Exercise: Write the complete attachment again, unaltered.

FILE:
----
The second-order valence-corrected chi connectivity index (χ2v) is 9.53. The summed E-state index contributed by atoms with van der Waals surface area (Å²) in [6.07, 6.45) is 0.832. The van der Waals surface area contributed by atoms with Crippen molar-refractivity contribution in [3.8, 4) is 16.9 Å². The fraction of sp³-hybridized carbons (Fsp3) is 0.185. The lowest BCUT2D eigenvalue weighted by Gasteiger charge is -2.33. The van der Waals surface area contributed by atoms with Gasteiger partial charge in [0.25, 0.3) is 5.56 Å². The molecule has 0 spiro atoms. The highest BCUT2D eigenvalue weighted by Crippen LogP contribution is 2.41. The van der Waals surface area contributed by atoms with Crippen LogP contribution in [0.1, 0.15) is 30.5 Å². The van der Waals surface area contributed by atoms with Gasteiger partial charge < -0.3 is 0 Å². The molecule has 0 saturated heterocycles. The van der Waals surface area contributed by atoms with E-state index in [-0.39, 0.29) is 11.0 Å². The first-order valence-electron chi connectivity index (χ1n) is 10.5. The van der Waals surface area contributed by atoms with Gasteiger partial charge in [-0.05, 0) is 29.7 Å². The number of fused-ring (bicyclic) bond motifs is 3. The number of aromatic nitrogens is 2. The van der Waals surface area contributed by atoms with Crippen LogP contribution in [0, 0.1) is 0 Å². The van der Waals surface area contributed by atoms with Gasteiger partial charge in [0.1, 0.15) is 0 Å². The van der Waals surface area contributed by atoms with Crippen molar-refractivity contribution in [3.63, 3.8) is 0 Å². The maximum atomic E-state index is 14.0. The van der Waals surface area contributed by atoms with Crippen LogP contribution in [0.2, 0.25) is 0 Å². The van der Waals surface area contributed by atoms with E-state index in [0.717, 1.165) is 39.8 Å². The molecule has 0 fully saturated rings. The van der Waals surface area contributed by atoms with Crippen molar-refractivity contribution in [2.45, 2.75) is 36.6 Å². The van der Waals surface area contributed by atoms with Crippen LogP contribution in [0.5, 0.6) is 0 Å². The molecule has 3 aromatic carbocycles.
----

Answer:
The second-order valence-corrected chi connectivity index (χ2v) is 9.53. The summed E-state index contributed by atoms with van der Waals surface area (Å²) in [6.07, 6.45) is 0.832. The van der Waals surface area contributed by atoms with Crippen molar-refractivity contribution in [3.8, 4) is 16.9 Å². The fraction of sp³-hybridized carbons (Fsp3) is 0.185. The lowest BCUT2D eigenvalue weighted by Gasteiger charge is -2.33. The van der Waals surface area contributed by atoms with Gasteiger partial charge in [0.25, 0.3) is 5.56 Å². The molecule has 0 spiro atoms. The highest BCUT2D eigenvalue weighted by Crippen LogP contribution is 2.41. The van der Waals surface area contributed by atoms with Crippen LogP contribution in [0.1, 0.15) is 30.5 Å². The van der Waals surface area contributed by atoms with Gasteiger partial charge < -0.3 is 0 Å². The molecule has 0 saturated heterocycles. The van der Waals surface area contributed by atoms with E-state index in [-0.39, 0.29) is 11.0 Å². The first-order valence-electron chi connectivity index (χ1n) is 10.5. The van der Waals surface area contributed by atoms with Gasteiger partial charge in [-0.05, 0) is 29.7 Å². The number of fused-ring (bicyclic) bond motifs is 3. The number of aromatic nitrogens is 2. The van der Waals surface area contributed by atoms with Crippen LogP contribution in [0, 0.1) is 0 Å². The van der Waals surface area contributed by atoms with Gasteiger partial charge in [0.1, 0.15) is 0 Å². The van der Waals surface area contributed by atoms with Crippen molar-refractivity contribution in [3.63, 3.8) is 0 Å². The maximum atomic E-state index is 14.0. The van der Waals surface area contributed by atoms with Crippen LogP contribution in [0.2, 0.25) is 0 Å². The van der Waals surface area contributed by atoms with E-state index in [0.717, 1.165) is 39.8 Å². The molecule has 0 fully saturated rings. The van der Waals surface area contributed by atoms with Crippen molar-refractivity contribution in [2.45, 2.75) is 36.6 Å². The van der Waals surface area contributed by atoms with Crippen LogP contribution in [0.5, 0.6) is 0 Å². The molecule has 3 aromatic carbocycles.